I am eager and enthusiastic about becoming a valet. If you really are looking for quality help, then let's set-up a meeting.

Here is my number: 555-555-5555

Or you can email me at:

When is a good time for me to stop by?

* * *

Another Version:


I am keenly interested in getting my start in the valet business. 

Here are some of the key advantages to having me on your team:

  • I always show-up on time for my shifts.

  • I have ______ years of accident-free driving experience.

  • I am proficient at handling manual transmission passenger vehicles.

  • I have terrific local knowledge which I can use to assist customers, and I have a big smile that I freely use all the time.

  • I have looked into this line of work and have spent some time studying the valet parking industry. So this will make me a fast learner.

Let's meet-up soon and see if this will be the right fit for both of us.

Ed Ryder

Phone: 555-555-5555

* * *

Another Version:


I have a flawless _____ year driving record with no accidents or tickets.

Previously I worked as a _______, which gave me a lot of experience in dealing with high expectation consumers.

I am available to work any shift except over-night shifts, so weekend nights would be okay with me.

I am hungry and eager for this opportunity. Not only that, I am also interested in one day advancing into management, so I am looking to grow with a good company in this field.

I have looked into the valet business. It really interests me a lot. I believe I would make a strong addition to your team. And I expect I would be a fast learner.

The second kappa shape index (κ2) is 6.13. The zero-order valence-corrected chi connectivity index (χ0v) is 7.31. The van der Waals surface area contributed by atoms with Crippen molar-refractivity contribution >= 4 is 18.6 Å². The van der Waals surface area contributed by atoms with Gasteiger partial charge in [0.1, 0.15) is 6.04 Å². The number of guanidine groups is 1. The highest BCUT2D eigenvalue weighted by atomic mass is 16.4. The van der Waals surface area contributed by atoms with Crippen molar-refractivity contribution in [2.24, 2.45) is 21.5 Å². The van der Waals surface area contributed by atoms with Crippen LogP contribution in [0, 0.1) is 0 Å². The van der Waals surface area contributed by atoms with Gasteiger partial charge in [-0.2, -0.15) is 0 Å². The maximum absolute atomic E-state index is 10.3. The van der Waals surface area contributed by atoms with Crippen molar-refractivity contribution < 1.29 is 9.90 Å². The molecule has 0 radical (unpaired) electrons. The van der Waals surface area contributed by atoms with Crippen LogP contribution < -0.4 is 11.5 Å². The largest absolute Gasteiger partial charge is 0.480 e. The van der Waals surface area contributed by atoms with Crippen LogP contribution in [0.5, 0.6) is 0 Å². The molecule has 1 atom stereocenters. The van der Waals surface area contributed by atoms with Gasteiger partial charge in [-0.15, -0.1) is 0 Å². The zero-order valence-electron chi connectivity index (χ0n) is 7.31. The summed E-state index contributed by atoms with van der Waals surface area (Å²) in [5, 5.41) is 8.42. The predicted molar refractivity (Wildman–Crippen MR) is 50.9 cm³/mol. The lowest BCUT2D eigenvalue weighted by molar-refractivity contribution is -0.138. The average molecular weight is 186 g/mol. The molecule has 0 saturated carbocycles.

Let's meet face to face and see if we could make a good team.

Ed Ryder


* * *

Let's imagine you get the interview. Here is what NOT to say:

  • "I know how to drive in garages and parking lots real fast."

  • "I guarantee you nobody will be able to drive those cars faster than me."

  • "If I find weed in a customer's car, it's finders keeper losers weepers, right? Especially since it's weed. I mean, what are they going to do? Nothing right? High five!"

  • "If somebody doesn't tip me, I'm allowed to belittle and insult them until they do, right?"

  • "If somebody presents me with a $1 tip, it would be appropriate for me to tell them the minimum tip is $5, right? If they don't come back, who cares? We don't want cheap assholes for customer's anyway, right?"

  • "Hypothetically, if I had valet tickets printed up that were identical to yours, and I got caught using them and pocketing the cash payments, plus the tips, would I get a warning or would it be more likely I'd be fired on-the-spot? And if I were to engage in such an activity, would you be interested in taking half to keep your mouth shut?"

  • "How are the blackmail opportunities at this location? You know, like getting video of cheating husbands, drunk politicians, etc?"

Of course, these are all examples of things you should NOT say at the interview, not even to joke about. Get your foot in the door first and hang around for a few weeks, then you can toss the jokes around with the guys.

If you don't see help wanted ads for valets, it doesn't mean there are no jobs.

Take aggressive action and reach out by email or stop by for a chat. Ask to speak with the account manager or assistant account manager. See if they forecast a need for new talent. 

  • In August, college kids begin to quit, or they begin to cut back on their availability, since their studies have to be the priority. So hours open up.

  • When it gets cold, valets quit.

  • When it gets hot, valets quit.

  • When they get a few bad shifts in a row, valets quit.

  • When valets burn-out from doing the same shit every day, they quit.

  • When valets can't take the foot pain any longer, they quit.

  • When they show up for work late yet again, valets get fired.

  • When they call out sick yet again, valets get fired.

  • When valets smash-up cars, they get fired.

  • When valet companies pick-up new accounts, they are hiring.

The business has cycles and ups and downs. There will be windows of opportunity for you to snag a job in this field, in my opinion.

Well, that's all I've got for you right now.

Good luck in your job hunt!

Ed Ryder